Levitating trains, skateboards and cars straight from sci-fi films will soon become a reality, thanks to the breakthrough that scientists from the Institute of Chemistry. Max Planck and the University of Chicago.
High-temperature superconductors unrecognizable will change our world. They will allow us to build vehicles that with a minimal loss of energy will be able to travel at enormous speeds. The best example of the possibility of using such technology in practice may be Maglev type trains, which, thanks to the phenomenon of magnetic levitation, can move at a speed of over 600 km / h.
Superconductivity is also an important element in the construction of artificial suns. New technologies will make nuclear fusion reactors profitable and eventually commercialize them worldwide, offering our civilization access to a cheap, universal and ecological source of energy for the future.
The problem is that previously developed and used superconductors operate at extremely low temperature of the government minus 234 degrees Celsius. Recently, superconductors operating at a temperature of minus 70 degrees Celsius have been discovered, but the breakthrough has only occurred now. Researchers from the United States and Germany have developed a material that maintains the flow of electrons with no resistance at just minus 23 degrees.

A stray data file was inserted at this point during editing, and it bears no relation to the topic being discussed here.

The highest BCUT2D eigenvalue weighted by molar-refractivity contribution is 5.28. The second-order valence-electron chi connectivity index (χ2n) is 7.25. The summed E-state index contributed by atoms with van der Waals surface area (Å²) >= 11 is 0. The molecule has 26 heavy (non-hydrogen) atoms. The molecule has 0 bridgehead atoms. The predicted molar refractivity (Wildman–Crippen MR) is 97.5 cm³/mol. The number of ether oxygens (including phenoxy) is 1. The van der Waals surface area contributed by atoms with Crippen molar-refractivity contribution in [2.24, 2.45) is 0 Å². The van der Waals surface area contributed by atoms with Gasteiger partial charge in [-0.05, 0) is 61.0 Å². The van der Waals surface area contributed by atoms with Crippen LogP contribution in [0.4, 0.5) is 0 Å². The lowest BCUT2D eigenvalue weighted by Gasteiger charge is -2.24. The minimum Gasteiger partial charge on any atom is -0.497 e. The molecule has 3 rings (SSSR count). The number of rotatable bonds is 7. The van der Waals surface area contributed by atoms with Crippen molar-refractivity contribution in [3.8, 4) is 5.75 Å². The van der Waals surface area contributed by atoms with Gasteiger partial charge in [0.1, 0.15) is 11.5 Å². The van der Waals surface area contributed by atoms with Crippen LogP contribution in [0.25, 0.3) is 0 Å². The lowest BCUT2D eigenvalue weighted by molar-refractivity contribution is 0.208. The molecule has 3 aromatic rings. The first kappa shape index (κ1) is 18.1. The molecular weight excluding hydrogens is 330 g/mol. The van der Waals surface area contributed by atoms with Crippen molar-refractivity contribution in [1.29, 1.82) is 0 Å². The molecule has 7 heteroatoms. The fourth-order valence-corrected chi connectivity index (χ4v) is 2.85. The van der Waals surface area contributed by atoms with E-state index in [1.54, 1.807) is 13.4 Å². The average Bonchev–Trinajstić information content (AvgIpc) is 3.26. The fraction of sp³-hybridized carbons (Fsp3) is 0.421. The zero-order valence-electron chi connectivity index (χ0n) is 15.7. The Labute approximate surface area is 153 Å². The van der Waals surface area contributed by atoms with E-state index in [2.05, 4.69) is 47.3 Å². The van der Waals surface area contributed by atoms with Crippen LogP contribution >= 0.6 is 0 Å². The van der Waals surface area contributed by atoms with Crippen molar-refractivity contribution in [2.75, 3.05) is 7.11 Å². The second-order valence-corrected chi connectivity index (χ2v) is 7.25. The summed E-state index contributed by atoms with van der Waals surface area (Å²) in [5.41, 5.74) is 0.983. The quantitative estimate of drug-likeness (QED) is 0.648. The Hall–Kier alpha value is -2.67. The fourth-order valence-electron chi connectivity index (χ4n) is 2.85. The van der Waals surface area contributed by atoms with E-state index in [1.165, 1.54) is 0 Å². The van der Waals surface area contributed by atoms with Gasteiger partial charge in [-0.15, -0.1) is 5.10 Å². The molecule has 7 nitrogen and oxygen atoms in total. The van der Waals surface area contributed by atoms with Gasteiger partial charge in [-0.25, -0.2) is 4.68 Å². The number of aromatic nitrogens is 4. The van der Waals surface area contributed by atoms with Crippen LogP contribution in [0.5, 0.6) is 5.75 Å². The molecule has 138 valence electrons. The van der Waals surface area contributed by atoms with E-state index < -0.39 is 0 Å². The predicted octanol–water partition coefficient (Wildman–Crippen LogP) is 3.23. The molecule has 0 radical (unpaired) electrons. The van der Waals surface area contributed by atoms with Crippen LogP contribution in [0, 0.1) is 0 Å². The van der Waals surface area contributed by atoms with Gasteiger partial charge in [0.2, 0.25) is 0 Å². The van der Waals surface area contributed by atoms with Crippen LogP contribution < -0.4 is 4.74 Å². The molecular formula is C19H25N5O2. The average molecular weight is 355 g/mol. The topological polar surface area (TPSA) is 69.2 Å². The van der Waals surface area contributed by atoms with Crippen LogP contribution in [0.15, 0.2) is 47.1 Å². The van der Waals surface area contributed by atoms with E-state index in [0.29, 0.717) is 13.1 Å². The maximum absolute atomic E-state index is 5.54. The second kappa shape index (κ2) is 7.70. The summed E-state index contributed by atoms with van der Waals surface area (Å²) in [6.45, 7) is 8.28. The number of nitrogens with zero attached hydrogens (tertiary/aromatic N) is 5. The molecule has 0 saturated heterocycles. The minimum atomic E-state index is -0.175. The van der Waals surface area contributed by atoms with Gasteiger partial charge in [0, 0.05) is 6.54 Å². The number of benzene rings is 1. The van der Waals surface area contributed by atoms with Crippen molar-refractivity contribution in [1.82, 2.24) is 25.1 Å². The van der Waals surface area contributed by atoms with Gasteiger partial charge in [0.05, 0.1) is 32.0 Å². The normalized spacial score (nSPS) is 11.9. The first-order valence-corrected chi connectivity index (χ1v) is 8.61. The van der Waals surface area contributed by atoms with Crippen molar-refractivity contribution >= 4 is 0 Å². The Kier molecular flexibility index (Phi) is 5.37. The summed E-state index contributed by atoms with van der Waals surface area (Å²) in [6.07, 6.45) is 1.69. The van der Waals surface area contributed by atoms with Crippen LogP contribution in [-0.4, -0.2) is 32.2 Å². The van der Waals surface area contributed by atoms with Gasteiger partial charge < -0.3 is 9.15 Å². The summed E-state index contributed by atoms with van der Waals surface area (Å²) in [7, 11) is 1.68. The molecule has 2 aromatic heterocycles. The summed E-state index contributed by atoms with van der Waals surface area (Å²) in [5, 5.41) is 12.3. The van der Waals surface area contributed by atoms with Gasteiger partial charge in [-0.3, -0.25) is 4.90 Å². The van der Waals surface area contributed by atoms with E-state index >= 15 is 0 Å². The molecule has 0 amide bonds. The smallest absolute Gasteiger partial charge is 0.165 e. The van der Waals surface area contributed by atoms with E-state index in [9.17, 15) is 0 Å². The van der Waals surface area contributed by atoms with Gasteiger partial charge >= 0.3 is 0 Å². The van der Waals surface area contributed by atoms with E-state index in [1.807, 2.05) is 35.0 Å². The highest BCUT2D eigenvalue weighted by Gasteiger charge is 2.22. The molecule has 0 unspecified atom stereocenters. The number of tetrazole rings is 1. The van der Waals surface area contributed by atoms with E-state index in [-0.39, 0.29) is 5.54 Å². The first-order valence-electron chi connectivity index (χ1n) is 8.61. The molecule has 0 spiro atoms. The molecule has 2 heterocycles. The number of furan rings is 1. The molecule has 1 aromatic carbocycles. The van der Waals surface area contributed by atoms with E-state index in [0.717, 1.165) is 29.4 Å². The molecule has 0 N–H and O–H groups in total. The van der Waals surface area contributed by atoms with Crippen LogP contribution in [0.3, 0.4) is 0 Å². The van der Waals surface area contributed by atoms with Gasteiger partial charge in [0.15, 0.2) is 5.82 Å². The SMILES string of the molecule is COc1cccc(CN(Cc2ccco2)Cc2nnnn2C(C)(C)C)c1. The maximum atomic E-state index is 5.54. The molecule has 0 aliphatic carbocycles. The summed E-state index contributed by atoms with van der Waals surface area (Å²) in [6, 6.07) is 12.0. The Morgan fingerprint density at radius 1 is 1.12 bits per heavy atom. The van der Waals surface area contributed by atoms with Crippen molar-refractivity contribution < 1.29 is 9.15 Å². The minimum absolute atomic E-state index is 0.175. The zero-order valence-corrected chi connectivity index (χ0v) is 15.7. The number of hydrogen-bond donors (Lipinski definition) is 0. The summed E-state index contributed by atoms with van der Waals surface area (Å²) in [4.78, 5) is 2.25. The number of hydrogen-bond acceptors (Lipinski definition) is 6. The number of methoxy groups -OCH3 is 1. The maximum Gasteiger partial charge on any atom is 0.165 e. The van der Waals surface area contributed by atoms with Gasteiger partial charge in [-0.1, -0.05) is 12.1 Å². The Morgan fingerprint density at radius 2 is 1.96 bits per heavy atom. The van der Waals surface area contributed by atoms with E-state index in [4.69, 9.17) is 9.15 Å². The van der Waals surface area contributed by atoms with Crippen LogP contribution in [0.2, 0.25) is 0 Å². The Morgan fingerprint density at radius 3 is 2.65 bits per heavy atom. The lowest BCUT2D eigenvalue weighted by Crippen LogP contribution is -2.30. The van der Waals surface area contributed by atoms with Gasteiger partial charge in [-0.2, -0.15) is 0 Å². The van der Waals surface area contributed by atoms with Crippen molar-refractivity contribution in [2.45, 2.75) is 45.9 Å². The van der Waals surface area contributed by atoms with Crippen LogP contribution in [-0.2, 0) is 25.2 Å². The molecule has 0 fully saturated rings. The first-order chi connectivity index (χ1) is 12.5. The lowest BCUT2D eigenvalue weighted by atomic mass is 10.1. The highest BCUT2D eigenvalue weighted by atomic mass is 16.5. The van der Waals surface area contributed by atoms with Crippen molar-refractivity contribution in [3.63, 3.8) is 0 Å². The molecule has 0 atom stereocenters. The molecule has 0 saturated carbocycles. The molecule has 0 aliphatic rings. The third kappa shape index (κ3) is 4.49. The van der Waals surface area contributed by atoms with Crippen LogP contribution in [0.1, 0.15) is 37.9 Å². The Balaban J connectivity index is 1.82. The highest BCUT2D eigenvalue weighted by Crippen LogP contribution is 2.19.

Researchers placed metallic lanthanum and hydrogen in a pressurized chamber in the Advanced Photon Source syncrotron (APS), and then the device subjected them to extremely high pressure from 150 to 170 gigapascals, or 1.7 million times higher than atmospheric pressure. In this way, a material called lanthanum hydride (LaH10) was produced. During the experiments it turned out that already at minus 23 degrees Celsius it does not show any electrical resistance.
Obviously, a long way to come to the invention of superconductors working at room temperature, but from year to year, the jump in this matter delights and gives hope for a quick delay of the goal. However, such a temperature of superconductors is enough to build even faster and cheaper in operation, eg. Hyperloop future technology capsule.
Source: GeekWeek.pl/Max Planck Institute for Chemistry
Photo: Max Planck Institute for Chemistry